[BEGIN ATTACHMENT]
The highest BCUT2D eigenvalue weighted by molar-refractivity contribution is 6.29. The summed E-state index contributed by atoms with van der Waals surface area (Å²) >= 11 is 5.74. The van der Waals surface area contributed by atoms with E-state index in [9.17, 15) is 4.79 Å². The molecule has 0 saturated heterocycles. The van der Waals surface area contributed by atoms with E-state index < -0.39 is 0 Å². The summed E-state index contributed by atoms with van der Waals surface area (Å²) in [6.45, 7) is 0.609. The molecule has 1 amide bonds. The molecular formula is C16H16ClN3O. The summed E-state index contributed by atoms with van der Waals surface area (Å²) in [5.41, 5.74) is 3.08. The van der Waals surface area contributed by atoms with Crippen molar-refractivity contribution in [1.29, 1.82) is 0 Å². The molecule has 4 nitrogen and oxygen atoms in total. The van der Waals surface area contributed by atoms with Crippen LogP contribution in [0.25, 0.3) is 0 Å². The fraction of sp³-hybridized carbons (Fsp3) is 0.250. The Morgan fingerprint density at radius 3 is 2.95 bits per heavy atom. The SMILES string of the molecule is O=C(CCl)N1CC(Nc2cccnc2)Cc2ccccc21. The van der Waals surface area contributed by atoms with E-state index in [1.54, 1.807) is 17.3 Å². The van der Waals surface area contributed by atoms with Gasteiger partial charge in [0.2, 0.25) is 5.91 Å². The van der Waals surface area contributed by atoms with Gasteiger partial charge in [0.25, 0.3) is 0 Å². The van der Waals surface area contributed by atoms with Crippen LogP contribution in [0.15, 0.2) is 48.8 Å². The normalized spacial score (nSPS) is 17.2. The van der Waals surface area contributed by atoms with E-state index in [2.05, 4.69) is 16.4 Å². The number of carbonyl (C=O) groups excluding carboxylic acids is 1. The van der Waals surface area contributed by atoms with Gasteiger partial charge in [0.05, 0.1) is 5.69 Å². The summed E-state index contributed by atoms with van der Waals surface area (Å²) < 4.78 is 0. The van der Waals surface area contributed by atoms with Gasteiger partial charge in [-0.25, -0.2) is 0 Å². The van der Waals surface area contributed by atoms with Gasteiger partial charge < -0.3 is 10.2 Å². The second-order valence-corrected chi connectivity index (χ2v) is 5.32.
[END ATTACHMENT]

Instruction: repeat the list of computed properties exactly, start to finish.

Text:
The highest BCUT2D eigenvalue weighted by molar-refractivity contribution is 6.29. The summed E-state index contributed by atoms with van der Waals surface area (Å²) >= 11 is 5.74. The van der Waals surface area contributed by atoms with E-state index in [9.17, 15) is 4.79 Å². The molecule has 0 saturated heterocycles. The van der Waals surface area contributed by atoms with E-state index < -0.39 is 0 Å². The summed E-state index contributed by atoms with van der Waals surface area (Å²) in [6.45, 7) is 0.609. The molecule has 1 amide bonds. The molecular formula is C16H16ClN3O. The summed E-state index contributed by atoms with van der Waals surface area (Å²) in [5.41, 5.74) is 3.08. The van der Waals surface area contributed by atoms with Crippen molar-refractivity contribution in [1.29, 1.82) is 0 Å². The molecule has 4 nitrogen and oxygen atoms in total. The van der Waals surface area contributed by atoms with Crippen LogP contribution in [0.25, 0.3) is 0 Å². The fraction of sp³-hybridized carbons (Fsp3) is 0.250. The Morgan fingerprint density at radius 3 is 2.95 bits per heavy atom. The SMILES string of the molecule is O=C(CCl)N1CC(Nc2cccnc2)Cc2ccccc21. The van der Waals surface area contributed by atoms with E-state index in [1.54, 1.807) is 17.3 Å². The van der Waals surface area contributed by atoms with Gasteiger partial charge in [0.2, 0.25) is 5.91 Å². The van der Waals surface area contributed by atoms with Gasteiger partial charge in [0.25, 0.3) is 0 Å². The van der Waals surface area contributed by atoms with Crippen LogP contribution in [0.15, 0.2) is 48.8 Å². The normalized spacial score (nSPS) is 17.2. The van der Waals surface area contributed by atoms with E-state index in [2.05, 4.69) is 16.4 Å². The number of carbonyl (C=O) groups excluding carboxylic acids is 1. The van der Waals surface area contributed by atoms with Gasteiger partial charge in [0.05, 0.1) is 5.69 Å². The summed E-state index contributed by atoms with van der Waals surface area (Å²) < 4.78 is 0. The van der Waals surface area contributed by atoms with Gasteiger partial charge in [-0.25, -0.2) is 0 Å². The van der Waals surface area contributed by atoms with Gasteiger partial charge < -0.3 is 10.2 Å². The second-order valence-corrected chi connectivity index (χ2v) is 5.32.